A week out from the race, I had a few moments of well, this sure isn't going to go well after how inconsistently I've been training this summer. But once I got to California, I was glad to be there. Ashley let me shack up with her in boiling hot Santa Clara, which was nice except for a sleepless first night due to her house attacking me with dogs and falling box fans and the like. I got my bike put together and finished up with work and stocked up on essentials before heading down to Santa Cruz. And when I'm drinking tea and taking selfies you know I'm doing all right.
After unpacking and checking in, I headed out for some exploring. The coast is absolutely gorgeous. It was a perfect sunny day and riding felt good, my legs felt good, my heart felt clear. I had a lovely dinner date with my book about witches and climbed into bed. Simple, easy, happy.
Saturday morning was foggy and cool, I noodled around for a bit to get the bike checked in but mostly relaxed in my jammies, and just like that, it was race morning. I was calm, there wasn't a lot I was hoping for out of this day other than to see if I could find joy in triathlon again. Like the half marathon I ran a few weeks earlier, I wanted to be present in the day, not worry about what was going on around me or what anyone else was doing, just enjoy the art of movement like my friend Ron says.
Swim: 1.2 miles, 33:30, 9th AG
The swim was in the ocean. I thought it was going to freak me out because I am a giant fucking pussy about things that might sting me, but the water ended up cold enough that I knew all those terrifying creatures were off somewhere else. I hung back when our wave went off, took a few minutes to get myself settled and then just kinda...swam. The morning was ridiculous and gorgeous and every time I breathed left or sighted, I caught some of the sunrise. I was content.
I couldn't find any feet (what else is new? I'm a good swimmer but I'm Rainman of drafting) and was happy to hit the first turn buoy and hang a right. The chop we pushed into on the way out was now slapping me in the face every time I breathed left, but it wasn't really bothering me, more like, okay, neat, this is how this is going to go. When I hit the next turn buoy to head back towards the beach, I took a minute to breaststroke and try to figure out which way the current was pushing. It looked like everyone was being dragged a bit right, into the pier, so I pulled hard with my left arm for a while, congratulating myself on being a brilliant strategizing analyst of the ocean. That worked until I heard someone yelling and looked up to see a kayaker waving at me and noticed I was swimming about 200 yards to the left of the entire field. (Sigh). It took me a few minutes to swim back into the crowd, and when I climbed up and out of the water I knew it wasn't going to be one of my fastest swim times but for whatever reason, I didn't really care.
The run to transition was quite long, on cold feet, and it was nice to get onto the turf of the soccer field. I couldn't quite get my wetsuit off and I really had to pee. I got some OSMO down, emptied my bladder, and rolled out. Stopped for a moment at the mount line to zip up my long sleeve top and then finally got into my shoes and out.
Bike: 56 miles, 2:54:12, 10th AG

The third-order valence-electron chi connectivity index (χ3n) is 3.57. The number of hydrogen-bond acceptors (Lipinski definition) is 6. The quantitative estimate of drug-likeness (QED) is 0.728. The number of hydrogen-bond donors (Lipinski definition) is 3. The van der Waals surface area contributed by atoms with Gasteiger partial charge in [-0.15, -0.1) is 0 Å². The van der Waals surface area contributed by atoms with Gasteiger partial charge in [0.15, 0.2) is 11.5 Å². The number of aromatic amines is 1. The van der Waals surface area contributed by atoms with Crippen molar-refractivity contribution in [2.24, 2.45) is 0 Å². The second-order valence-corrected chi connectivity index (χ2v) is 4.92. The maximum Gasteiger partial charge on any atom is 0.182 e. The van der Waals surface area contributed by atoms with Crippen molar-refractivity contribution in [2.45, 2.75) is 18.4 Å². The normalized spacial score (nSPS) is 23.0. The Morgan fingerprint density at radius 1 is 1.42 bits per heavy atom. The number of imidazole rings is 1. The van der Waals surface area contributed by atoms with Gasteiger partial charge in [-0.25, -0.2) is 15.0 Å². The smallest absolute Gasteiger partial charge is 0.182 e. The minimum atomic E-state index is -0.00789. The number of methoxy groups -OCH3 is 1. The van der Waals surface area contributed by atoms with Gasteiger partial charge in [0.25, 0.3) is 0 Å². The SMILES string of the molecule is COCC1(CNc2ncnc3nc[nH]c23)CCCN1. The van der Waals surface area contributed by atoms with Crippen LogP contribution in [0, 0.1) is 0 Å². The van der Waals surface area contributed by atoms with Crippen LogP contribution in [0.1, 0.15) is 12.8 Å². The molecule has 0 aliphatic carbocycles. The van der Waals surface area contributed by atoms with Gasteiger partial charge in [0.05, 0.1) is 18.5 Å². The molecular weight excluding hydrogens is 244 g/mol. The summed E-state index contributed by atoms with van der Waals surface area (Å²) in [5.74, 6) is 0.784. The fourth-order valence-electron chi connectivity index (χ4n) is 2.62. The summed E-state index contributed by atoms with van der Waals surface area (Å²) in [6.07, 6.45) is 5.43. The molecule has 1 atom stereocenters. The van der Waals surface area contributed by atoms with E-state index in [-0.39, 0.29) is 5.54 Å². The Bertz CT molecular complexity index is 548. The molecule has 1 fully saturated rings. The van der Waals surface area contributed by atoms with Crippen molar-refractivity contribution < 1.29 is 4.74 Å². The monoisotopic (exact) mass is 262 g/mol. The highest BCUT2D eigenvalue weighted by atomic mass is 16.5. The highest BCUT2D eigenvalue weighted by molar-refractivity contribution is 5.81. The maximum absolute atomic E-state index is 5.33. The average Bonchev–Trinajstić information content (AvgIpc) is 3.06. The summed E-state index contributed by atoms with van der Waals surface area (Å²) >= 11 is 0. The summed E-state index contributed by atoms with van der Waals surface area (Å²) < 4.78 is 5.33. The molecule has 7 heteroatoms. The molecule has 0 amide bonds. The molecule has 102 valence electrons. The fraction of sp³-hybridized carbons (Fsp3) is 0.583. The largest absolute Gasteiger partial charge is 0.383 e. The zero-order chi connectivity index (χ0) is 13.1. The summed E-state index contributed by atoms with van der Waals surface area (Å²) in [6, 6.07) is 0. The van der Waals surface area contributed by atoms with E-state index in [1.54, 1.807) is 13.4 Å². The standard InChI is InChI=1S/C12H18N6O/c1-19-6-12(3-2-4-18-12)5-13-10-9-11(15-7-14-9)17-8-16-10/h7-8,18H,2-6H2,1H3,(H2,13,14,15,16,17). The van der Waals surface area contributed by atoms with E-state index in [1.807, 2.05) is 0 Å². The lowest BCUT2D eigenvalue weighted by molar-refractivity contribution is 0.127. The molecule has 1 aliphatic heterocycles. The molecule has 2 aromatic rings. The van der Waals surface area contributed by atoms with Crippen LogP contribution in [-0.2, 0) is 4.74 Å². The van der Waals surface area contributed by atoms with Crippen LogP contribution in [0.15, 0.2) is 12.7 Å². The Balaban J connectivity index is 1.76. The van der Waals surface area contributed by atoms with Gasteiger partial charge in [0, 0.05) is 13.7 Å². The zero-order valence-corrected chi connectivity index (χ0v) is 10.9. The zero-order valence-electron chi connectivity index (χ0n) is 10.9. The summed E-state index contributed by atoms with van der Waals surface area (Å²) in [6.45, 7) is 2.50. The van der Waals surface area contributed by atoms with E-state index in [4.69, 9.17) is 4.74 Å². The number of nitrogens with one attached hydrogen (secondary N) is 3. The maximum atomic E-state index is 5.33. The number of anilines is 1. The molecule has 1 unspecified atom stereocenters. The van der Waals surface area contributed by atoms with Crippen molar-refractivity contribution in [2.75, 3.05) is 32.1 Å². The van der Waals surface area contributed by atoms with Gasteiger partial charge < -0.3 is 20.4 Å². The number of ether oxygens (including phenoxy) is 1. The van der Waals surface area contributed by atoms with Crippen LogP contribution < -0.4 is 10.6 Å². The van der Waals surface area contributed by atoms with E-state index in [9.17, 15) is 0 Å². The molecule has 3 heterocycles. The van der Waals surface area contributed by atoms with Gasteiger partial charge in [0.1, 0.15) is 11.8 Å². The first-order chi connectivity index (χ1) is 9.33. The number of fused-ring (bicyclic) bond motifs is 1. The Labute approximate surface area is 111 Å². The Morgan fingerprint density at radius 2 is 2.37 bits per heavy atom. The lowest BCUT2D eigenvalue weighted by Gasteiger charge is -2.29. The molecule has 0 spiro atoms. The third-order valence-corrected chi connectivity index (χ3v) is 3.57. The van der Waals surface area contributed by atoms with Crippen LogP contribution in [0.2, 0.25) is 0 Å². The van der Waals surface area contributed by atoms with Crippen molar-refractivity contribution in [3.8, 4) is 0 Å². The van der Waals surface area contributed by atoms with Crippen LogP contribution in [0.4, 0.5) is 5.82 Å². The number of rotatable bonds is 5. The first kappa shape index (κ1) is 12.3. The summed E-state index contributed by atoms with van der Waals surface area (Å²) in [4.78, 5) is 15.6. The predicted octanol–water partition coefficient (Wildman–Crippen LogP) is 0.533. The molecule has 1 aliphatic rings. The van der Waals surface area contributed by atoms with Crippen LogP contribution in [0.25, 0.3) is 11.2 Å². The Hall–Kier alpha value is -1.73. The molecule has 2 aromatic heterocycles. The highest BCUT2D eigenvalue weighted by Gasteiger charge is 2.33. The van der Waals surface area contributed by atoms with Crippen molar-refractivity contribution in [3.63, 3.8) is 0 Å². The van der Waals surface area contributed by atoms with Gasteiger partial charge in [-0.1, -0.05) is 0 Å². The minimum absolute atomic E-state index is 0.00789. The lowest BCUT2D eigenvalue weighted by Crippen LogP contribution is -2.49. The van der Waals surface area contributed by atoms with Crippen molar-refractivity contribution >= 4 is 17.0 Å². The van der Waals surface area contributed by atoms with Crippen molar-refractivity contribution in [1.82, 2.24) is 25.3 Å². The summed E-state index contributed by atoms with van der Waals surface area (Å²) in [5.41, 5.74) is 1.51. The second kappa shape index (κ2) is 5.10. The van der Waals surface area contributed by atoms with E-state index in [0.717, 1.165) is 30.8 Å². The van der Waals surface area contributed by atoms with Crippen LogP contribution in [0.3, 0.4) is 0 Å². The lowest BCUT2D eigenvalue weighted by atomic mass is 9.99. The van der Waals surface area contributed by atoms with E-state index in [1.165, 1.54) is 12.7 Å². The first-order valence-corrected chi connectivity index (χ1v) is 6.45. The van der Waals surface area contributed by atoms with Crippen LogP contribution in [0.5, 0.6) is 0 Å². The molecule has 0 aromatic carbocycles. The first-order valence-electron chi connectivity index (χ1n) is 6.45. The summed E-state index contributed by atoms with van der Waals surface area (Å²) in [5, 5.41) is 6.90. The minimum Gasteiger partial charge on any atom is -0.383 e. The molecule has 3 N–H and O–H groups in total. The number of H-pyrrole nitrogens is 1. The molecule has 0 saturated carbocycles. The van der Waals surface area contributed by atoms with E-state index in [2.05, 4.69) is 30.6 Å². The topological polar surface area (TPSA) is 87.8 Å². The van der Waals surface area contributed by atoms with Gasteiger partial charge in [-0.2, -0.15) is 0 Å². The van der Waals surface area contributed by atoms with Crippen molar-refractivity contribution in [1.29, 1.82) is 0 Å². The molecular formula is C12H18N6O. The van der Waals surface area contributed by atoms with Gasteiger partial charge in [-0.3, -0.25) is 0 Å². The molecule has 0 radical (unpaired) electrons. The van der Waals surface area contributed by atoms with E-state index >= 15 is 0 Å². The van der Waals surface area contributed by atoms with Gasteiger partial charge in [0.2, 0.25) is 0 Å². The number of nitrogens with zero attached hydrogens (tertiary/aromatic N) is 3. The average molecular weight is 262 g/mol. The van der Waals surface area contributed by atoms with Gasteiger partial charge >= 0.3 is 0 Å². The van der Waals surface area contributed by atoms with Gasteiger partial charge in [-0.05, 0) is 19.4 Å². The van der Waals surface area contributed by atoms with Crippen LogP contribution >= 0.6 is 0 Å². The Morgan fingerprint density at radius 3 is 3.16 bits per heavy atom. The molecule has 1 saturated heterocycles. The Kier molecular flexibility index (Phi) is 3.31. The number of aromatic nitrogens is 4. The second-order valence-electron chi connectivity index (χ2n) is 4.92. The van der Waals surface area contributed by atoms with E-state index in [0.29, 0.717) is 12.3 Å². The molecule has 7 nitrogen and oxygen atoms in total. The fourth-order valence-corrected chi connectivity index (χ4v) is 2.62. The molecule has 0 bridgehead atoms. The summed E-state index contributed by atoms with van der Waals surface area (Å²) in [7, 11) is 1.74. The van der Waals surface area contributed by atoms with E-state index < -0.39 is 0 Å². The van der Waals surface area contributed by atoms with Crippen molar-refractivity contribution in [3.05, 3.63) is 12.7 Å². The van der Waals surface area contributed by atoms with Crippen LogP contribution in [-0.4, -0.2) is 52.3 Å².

I had only been riding about fifteen minutes when I had to pee again. And that's when I realized I hadn't adjusted my normal race day hydration for the fact that it was 60º and overcast instead of 90º and sunny. I'm sure it makes Michelle hold her head in her hands but I've never been able to figure out how to pee on the bike. Ever. And I've wasted a lot of time in races trying, although I didn't let that stop me from wasting some more. I ignored it for the first ten miles, but then it started to get a bit urgent. We turned off the highway, had some nice up-and-down climbs on some really shitty pavement and then finally hit a long twisting descent. Instead of hunkering down and flying, I sat up and spent the entire time coasting, trying to get the water moving. It didn't work, and for another ten or fifteen minutes I alternated between suck it up and oh for shit's sake and using every little down to see if I could make it happen. I went through the turn-around on the highway and didn't want to stop, knowing that there were a few more short descents coming up, but after another few minutes I decided that the next time I saw a porta potty I would just stop already. For whatever reason, it was almost fifteen more miles before I came across one. I leapt off the bike (can you hold this for me please can you hold this? to a nice volunteer) and directly into the potty. My stop was brief and I felt a million times better and I'm writing all this down so next time I don't spend two hours wasting time not being able to push big power numbers because my bladder is aching.
I hadn't been able to drink or eat anything for quite a while because the only thing I could concentrate on was needing to pee, so once I got back on the bike, I drank 1.5 bottles of OSMO & ate a bar and a stinger waffle as quickly as I could (do as I say NOT AS I DO). I was about 9 miles out from transition and I knew that I needed to get things digesting ASAP if I didn't want to have serious digestive issues on the run or be simply bonking my brains out. But there really isn't much to say about this ride. I kept an eye on my power numbers here and there, I tried to stay out of potholes, I ate a bit, but mostly I just rode and thought about my bladder and now you all had to read two paragraphs about it too.
By the time I made it back into transition, I desperately had to pee AGAIN (I promise that's the last time I'll mention it). I got into my shoes and everything tucked away and jogged out. My legs didn't feel good or bad, they just felt like legs, but my gut felt great and I was smiling.
Run: 13.1 miles, 1:49:54, 10th AG